Do you think Samurai warriors were all men? Think again. How Onna-Bugeisha, Feudal Japan’s Women Samurai, Were Erased From History reveals a tradition of women warriors stretching back nearly 2,000 years. For example:
The history of the onna-bugeisha, literally meaning “woman warrior,” can be traced back to as early as 200 AD, when Empress Jingū, following the death of her husband Emperor Chūai, took to the throne and led an invasion of Silla (modern day Korea).
DNA tests on 105 bodies excavated from the Battle of Senbon Matsubaru between Takeda Katsuyori and Hojo Ujinao in 1580 revealed that 35 of them were women. According to Turnbull, the details on the excavation confirm that women warriors were almost certainly present on the battlefield.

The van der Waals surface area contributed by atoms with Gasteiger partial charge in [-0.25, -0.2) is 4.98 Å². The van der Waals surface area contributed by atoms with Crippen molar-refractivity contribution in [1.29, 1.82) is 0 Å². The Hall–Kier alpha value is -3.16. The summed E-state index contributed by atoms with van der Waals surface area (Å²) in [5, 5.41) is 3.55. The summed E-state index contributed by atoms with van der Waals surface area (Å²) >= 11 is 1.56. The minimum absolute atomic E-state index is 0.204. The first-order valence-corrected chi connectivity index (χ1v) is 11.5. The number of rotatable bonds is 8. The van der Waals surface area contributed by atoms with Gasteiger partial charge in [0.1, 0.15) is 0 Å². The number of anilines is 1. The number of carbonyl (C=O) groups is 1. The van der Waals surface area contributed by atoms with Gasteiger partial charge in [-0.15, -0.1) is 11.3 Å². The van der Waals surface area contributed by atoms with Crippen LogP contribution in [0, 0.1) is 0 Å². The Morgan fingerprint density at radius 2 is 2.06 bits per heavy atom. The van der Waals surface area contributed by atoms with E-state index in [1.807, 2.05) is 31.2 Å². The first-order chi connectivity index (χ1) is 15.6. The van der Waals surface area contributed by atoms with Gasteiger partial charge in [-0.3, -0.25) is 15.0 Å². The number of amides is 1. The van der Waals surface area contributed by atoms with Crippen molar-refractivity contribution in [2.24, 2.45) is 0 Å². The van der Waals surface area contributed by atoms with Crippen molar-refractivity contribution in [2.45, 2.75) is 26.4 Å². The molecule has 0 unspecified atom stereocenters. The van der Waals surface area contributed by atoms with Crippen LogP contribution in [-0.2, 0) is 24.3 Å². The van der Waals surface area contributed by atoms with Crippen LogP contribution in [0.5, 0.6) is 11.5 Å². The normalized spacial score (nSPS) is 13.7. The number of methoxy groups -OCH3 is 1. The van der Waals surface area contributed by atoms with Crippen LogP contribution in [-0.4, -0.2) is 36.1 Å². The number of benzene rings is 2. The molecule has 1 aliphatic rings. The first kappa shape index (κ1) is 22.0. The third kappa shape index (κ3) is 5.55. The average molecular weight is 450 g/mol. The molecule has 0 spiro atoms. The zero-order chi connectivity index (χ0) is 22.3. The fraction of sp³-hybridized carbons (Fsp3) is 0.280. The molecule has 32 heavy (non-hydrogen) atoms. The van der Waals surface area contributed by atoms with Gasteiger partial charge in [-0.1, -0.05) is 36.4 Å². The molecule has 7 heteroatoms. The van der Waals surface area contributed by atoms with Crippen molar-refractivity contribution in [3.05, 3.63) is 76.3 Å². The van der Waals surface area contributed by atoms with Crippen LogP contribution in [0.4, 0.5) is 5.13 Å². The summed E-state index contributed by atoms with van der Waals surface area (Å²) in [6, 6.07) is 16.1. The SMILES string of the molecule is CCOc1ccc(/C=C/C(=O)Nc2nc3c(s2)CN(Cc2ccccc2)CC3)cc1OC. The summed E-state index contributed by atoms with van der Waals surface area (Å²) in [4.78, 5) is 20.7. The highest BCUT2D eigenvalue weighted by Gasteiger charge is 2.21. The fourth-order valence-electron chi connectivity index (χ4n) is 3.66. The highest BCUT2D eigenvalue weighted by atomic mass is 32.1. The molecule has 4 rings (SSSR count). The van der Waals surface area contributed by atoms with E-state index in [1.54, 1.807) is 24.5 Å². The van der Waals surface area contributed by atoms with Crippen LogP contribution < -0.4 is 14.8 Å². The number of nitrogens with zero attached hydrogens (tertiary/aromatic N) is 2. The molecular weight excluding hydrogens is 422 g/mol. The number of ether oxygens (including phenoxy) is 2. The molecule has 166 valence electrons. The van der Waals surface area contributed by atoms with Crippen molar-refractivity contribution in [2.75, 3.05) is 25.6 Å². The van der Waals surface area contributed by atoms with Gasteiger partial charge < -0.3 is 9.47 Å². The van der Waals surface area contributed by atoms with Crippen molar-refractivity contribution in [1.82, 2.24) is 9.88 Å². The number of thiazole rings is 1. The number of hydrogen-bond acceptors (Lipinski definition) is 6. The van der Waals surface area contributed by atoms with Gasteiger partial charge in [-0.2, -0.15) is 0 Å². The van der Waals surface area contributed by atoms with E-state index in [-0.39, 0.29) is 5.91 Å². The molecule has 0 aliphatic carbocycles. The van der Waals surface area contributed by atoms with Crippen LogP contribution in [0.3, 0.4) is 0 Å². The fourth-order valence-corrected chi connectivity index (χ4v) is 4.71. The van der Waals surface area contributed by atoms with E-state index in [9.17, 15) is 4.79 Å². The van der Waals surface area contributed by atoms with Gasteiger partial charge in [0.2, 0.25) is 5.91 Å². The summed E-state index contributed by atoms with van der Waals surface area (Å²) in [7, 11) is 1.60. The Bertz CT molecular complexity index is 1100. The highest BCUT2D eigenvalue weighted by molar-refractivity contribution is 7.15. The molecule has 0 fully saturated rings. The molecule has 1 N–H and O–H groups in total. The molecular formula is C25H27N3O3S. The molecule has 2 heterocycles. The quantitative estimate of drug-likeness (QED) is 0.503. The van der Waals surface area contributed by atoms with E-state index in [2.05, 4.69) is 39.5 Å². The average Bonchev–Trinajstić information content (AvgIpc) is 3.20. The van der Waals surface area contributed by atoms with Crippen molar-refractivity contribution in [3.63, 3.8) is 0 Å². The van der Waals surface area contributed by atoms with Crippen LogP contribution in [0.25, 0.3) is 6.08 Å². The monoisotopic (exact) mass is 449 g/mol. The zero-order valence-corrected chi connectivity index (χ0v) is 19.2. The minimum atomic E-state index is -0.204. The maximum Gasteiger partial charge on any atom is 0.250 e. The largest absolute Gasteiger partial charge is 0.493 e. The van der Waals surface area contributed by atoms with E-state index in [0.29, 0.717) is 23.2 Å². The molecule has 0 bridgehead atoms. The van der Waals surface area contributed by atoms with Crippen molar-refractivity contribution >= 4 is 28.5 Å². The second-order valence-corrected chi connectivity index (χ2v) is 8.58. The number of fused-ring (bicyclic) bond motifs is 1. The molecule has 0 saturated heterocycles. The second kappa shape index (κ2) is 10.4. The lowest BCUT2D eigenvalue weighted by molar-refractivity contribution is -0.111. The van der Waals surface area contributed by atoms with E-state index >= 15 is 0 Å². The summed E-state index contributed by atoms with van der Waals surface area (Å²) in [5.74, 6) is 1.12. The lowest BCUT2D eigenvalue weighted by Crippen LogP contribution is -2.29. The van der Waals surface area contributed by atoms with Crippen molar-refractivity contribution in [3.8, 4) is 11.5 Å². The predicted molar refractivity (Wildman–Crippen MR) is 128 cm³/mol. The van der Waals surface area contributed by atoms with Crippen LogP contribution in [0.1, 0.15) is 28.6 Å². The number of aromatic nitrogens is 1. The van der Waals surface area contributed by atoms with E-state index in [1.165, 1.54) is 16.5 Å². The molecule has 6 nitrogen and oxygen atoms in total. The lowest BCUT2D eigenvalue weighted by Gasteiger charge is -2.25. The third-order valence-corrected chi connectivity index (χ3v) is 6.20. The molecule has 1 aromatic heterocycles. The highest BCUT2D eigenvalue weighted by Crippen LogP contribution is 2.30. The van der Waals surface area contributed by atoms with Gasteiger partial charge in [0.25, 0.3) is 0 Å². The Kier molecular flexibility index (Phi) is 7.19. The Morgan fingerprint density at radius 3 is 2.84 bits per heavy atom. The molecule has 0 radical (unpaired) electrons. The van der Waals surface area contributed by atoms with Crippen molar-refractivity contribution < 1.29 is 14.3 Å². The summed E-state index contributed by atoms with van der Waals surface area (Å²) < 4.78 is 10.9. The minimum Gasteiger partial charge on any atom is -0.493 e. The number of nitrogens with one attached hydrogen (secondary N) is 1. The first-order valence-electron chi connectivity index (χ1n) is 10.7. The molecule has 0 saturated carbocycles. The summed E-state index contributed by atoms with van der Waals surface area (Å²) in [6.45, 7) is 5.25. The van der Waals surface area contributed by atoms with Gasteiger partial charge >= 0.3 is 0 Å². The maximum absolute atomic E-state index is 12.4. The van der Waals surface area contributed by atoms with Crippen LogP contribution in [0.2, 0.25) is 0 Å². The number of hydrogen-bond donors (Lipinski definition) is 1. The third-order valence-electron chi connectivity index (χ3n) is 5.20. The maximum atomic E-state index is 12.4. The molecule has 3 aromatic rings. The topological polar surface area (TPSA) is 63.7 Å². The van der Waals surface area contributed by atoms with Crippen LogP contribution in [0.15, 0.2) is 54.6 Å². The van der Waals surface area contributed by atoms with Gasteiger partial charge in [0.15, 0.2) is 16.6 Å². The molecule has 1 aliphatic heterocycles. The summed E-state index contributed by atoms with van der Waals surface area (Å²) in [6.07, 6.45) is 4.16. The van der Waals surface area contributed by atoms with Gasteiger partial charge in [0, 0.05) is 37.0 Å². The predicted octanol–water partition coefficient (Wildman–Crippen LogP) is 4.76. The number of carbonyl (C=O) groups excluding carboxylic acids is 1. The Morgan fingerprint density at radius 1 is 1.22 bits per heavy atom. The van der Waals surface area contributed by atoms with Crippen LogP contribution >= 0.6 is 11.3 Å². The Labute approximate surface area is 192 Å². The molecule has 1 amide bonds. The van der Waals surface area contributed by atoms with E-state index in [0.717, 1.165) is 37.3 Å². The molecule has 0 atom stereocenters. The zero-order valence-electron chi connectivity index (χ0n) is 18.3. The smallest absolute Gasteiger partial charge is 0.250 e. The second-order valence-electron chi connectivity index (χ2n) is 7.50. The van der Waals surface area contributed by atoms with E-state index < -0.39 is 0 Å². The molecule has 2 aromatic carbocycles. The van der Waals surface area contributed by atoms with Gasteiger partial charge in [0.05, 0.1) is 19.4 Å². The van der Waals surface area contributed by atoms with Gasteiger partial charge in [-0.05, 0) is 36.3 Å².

This is a fascinating article, with excellent pictures from Wikimedia Commons, like this one of Tomoe Gozen.
In 1184, she led 300 samurai into a fierce battle against 2,000 opposing Tiara clan warriors.
Tomoe Gozen, warrior. Source: Wikimedia Commons.